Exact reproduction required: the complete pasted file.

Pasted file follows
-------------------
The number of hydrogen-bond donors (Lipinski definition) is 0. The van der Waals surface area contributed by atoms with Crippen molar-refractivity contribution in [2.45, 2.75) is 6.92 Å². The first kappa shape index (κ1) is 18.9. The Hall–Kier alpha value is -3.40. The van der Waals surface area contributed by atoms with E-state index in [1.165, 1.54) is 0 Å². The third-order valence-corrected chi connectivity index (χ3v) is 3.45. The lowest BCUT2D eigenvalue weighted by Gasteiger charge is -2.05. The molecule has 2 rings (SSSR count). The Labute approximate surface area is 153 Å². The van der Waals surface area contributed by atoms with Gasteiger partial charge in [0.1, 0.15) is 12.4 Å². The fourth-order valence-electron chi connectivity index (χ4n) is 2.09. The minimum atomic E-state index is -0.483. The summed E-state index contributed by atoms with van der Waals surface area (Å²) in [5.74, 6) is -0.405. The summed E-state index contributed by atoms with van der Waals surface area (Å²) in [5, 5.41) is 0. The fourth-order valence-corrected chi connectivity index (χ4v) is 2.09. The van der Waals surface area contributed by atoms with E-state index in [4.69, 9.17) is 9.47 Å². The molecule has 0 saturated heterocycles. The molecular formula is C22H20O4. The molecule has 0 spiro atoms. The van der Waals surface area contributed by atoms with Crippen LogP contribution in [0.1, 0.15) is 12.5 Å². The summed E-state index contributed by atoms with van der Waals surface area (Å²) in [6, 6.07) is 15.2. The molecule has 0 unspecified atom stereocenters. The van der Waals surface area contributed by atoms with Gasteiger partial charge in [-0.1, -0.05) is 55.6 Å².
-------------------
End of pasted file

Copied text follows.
The number of hydrogen-bond donors (Lipinski definition) is 0. The van der Waals surface area contributed by atoms with Crippen molar-refractivity contribution in [2.45, 2.75) is 6.92 Å². The first kappa shape index (κ1) is 18.9. The Hall–Kier alpha value is -3.40. The van der Waals surface area contributed by atoms with E-state index in [1.165, 1.54) is 0 Å². The third-order valence-corrected chi connectivity index (χ3v) is 3.45. The lowest BCUT2D eigenvalue weighted by Gasteiger charge is -2.05. The molecule has 2 rings (SSSR count). The Labute approximate surface area is 153 Å². The van der Waals surface area contributed by atoms with Gasteiger partial charge in [0.1, 0.15) is 12.4 Å². The fourth-order valence-electron chi connectivity index (χ4n) is 2.09. The minimum atomic E-state index is -0.483. The summed E-state index contributed by atoms with van der Waals surface area (Å²) in [5.74, 6) is -0.405. The summed E-state index contributed by atoms with van der Waals surface area (Å²) in [5, 5.41) is 0. The fourth-order valence-corrected chi connectivity index (χ4v) is 2.09. The van der Waals surface area contributed by atoms with E-state index in [4.69, 9.17) is 9.47 Å². The molecule has 0 saturated heterocycles. The molecular formula is C22H20O4. The molecule has 0 spiro atoms. The van der Waals surface area contributed by atoms with Crippen LogP contribution in [0.1, 0.15) is 12.5 Å². The summed E-state index contributed by atoms with van der Waals surface area (Å²) in [6, 6.07) is 15.2. The molecule has 0 unspecified atom stereocenters. The van der Waals surface area contributed by atoms with Gasteiger partial charge in [-0.1, -0.05) is 55.6 Å².